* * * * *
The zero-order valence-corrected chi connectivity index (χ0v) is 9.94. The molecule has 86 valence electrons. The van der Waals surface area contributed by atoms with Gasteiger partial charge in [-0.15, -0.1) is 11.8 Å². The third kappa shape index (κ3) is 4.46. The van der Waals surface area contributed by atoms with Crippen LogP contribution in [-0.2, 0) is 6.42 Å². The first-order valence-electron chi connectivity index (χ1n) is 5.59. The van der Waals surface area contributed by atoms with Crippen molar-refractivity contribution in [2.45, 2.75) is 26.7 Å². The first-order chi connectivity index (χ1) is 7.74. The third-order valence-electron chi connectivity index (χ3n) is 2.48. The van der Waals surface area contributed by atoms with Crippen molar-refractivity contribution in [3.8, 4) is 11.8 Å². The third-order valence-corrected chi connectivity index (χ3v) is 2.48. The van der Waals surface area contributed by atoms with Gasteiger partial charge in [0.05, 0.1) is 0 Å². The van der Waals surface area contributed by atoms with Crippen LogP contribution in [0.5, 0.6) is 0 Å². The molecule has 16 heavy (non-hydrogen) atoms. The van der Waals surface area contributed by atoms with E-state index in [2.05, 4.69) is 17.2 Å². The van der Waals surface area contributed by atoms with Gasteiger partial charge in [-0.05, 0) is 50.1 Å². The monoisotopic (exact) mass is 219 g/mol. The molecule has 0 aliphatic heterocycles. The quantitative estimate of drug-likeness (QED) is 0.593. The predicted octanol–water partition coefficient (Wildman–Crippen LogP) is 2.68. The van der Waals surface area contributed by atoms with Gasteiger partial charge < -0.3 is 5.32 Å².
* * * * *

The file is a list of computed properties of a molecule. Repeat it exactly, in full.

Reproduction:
The zero-order valence-corrected chi connectivity index (χ0v) is 9.94. The molecule has 86 valence electrons. The van der Waals surface area contributed by atoms with Gasteiger partial charge in [-0.15, -0.1) is 11.8 Å². The third kappa shape index (κ3) is 4.46. The van der Waals surface area contributed by atoms with Crippen LogP contribution in [-0.2, 0) is 6.42 Å². The first-order valence-electron chi connectivity index (χ1n) is 5.59. The van der Waals surface area contributed by atoms with Crippen molar-refractivity contribution in [2.45, 2.75) is 26.7 Å². The first-order chi connectivity index (χ1) is 7.74. The third-order valence-electron chi connectivity index (χ3n) is 2.48. The van der Waals surface area contributed by atoms with Crippen molar-refractivity contribution in [3.8, 4) is 11.8 Å². The third-order valence-corrected chi connectivity index (χ3v) is 2.48. The van der Waals surface area contributed by atoms with Gasteiger partial charge in [0.05, 0.1) is 0 Å². The van der Waals surface area contributed by atoms with Crippen LogP contribution in [0.5, 0.6) is 0 Å². The molecule has 16 heavy (non-hydrogen) atoms. The van der Waals surface area contributed by atoms with E-state index in [2.05, 4.69) is 17.2 Å². The van der Waals surface area contributed by atoms with Gasteiger partial charge in [-0.05, 0) is 50.1 Å². The monoisotopic (exact) mass is 219 g/mol. The molecule has 0 aliphatic heterocycles. The quantitative estimate of drug-likeness (QED) is 0.593. The predicted octanol–water partition coefficient (Wildman–Crippen LogP) is 2.68. The van der Waals surface area contributed by atoms with Gasteiger partial charge < -0.3 is 5.32 Å².